In a phone call placed by the president hours after being rebuked by the Israeli prime minister, a stern warning was offered by Netanyahu to Obama.
“The prime minister made it clear to the most powerful man on earth that if he intends to stay the most powerful man on earth, it’s important to make a change in American policy because the practical result of his current policy is liable to lead him to the same failure that the Americans absorbed in North Korea and Pakistan, and Iran could be next in line,” Likud Beytenu MK Tzachi Hanegbi told the Knesset Channel.
“I spoke last night with President Obama. We agreed that in the coming days an Israeli team led by the national security adviser, Yossi Cohen, will go out to discuss with the United States the permanent accord with Iran,” the prime minister said.
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“This accord must bring about one outcome: the dismantling of Iran’s military nuclear capability,” Netanyahu said.
Obama called Netanyahu on Sunday to discuss the deal that the U.S. and five other world leaders reached to curb Iran’s nuclear program in exchange for lifting some $7 billion in crippling sanctions that were just beginning to threaten the regime’s credibility.
The official response from the Obama administration candy-coated the conversation that transpired between the two men with a suspected history of having a personal dislike for one another. “The two leaders reaffirmed their shared goal of preventing Iran from obtaining a nuclear weapon,” the White House said.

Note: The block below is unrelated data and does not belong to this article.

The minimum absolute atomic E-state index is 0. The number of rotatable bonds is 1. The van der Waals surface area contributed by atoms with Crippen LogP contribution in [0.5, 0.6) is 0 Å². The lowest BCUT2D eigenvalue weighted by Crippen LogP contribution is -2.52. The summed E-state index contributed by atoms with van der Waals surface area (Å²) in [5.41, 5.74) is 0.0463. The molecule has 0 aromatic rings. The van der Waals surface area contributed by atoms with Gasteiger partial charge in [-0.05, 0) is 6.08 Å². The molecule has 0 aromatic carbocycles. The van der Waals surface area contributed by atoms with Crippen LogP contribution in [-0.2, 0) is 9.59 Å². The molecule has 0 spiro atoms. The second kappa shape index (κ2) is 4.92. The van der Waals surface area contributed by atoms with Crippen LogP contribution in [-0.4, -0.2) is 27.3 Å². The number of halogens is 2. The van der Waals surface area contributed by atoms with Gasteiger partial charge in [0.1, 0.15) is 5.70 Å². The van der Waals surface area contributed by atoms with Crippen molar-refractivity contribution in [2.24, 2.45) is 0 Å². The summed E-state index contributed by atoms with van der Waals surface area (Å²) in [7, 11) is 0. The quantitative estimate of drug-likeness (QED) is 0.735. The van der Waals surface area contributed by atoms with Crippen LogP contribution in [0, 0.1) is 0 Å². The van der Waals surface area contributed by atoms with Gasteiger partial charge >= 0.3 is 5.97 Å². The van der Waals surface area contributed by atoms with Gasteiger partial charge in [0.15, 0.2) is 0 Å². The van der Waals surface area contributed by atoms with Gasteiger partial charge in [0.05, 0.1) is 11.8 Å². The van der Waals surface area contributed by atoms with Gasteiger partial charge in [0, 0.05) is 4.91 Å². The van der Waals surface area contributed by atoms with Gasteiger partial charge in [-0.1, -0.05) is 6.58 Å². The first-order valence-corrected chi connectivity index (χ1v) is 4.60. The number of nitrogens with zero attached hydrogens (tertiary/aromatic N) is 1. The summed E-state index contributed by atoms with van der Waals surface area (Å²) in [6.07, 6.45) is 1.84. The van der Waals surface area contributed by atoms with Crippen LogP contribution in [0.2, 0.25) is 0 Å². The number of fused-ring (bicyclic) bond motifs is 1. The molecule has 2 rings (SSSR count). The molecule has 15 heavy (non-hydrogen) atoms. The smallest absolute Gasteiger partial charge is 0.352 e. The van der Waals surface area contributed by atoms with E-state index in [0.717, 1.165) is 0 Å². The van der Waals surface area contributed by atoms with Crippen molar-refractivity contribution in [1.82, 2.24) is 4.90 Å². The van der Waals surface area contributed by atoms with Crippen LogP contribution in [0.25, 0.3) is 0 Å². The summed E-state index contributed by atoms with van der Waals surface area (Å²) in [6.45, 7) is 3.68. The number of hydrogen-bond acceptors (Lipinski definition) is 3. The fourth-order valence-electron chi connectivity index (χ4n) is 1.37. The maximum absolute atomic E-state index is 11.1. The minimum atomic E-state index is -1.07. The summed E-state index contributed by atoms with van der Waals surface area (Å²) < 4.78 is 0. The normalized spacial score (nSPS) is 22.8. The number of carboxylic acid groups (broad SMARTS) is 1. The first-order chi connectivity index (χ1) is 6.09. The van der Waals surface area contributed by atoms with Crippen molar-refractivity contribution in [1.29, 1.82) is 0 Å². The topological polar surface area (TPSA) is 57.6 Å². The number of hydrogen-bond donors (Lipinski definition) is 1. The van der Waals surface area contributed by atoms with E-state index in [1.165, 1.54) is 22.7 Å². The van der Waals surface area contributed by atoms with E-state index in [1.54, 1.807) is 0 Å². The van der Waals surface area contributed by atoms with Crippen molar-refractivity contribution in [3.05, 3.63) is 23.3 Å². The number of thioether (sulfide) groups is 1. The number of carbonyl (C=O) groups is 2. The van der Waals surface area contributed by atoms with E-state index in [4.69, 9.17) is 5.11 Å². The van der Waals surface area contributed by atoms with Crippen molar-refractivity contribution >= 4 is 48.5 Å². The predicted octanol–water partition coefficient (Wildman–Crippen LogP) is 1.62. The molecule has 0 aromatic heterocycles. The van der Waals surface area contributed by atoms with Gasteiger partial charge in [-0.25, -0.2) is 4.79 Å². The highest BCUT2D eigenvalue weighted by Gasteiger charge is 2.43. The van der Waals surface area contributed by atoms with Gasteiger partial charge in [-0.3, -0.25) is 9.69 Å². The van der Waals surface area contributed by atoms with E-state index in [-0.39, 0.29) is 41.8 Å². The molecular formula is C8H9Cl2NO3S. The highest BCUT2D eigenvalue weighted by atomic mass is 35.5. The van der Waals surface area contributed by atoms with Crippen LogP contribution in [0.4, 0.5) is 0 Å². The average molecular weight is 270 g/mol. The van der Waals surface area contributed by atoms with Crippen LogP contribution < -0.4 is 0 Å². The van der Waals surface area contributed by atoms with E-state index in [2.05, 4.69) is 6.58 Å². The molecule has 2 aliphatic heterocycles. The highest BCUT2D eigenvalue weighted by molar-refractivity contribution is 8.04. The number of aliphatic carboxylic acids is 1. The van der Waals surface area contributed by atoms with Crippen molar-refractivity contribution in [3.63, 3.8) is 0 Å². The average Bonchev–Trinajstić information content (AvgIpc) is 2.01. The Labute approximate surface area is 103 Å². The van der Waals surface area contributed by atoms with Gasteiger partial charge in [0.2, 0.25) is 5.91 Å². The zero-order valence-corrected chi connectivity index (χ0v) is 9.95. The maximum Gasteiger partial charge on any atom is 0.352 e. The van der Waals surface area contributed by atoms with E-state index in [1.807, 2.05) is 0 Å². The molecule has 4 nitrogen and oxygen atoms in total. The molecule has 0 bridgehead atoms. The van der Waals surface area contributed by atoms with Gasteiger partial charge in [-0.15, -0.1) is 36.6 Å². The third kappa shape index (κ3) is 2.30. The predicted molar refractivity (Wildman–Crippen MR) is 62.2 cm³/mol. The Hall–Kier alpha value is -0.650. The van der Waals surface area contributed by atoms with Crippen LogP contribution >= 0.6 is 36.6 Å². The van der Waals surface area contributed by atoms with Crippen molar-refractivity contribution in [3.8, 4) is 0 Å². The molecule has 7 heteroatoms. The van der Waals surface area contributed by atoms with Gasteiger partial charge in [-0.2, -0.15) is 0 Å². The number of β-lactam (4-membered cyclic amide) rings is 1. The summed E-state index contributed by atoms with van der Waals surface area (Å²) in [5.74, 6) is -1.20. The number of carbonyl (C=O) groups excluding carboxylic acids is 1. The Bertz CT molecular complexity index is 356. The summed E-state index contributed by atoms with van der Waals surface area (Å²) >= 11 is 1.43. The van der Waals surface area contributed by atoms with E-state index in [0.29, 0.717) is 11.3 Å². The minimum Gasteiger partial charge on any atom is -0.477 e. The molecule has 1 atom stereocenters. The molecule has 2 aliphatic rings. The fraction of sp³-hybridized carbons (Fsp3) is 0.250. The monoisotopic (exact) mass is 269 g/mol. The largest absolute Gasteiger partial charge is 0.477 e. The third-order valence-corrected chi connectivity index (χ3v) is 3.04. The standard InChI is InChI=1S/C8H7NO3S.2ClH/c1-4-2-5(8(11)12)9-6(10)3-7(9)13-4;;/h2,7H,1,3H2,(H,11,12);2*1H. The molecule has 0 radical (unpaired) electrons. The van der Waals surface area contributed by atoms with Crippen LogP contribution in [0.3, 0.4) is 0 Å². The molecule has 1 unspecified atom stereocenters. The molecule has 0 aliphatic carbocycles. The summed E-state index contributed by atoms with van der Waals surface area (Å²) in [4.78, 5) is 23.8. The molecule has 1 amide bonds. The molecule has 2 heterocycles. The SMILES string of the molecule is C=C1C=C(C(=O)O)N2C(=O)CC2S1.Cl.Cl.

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“The president told the Prime Minister that he wants the United States and Israel to begin consultations immediately regarding our efforts to negotiate a comprehensive solution,” the White House said in a readout of the call. They also said Obama wants the U.S. and Israel to begin consultations immediately on efforts to negotiate the framework of a solution and repeated the U.S. has a “firm … commitment to Israel, which has good reason to be skeptical about Iran’s intentions.”
Netanyahu didn’t back down from his position that the Iran deal is a “historic mistake,” but noted it would have been worse without Israel’s diplomatic efforts.
In recent years, Israel has repeatedly threatened to carry out a military strike against Iran’s nuclear facilities if it concludes international diplomacy has failed to curb the Iranian nuclear program.
But if military action was difficult before, it seems all but impossible in the current climate.
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“Israel doesn’t have legitimacy right now … to conduct an independent military option against Iranian installations,” said Yoel Guzansky, a former Israeli National Security Council staffer who was responsible for monitoring the Iranian nuclear program.
“How can Israel, after the entire international community sat with Iran, shook hands with Iran and signed an agreement, operate independently?” he said. “It will be seen as someone who sabotages 10 years of trying to get Iran to the table and trying to get a deal.”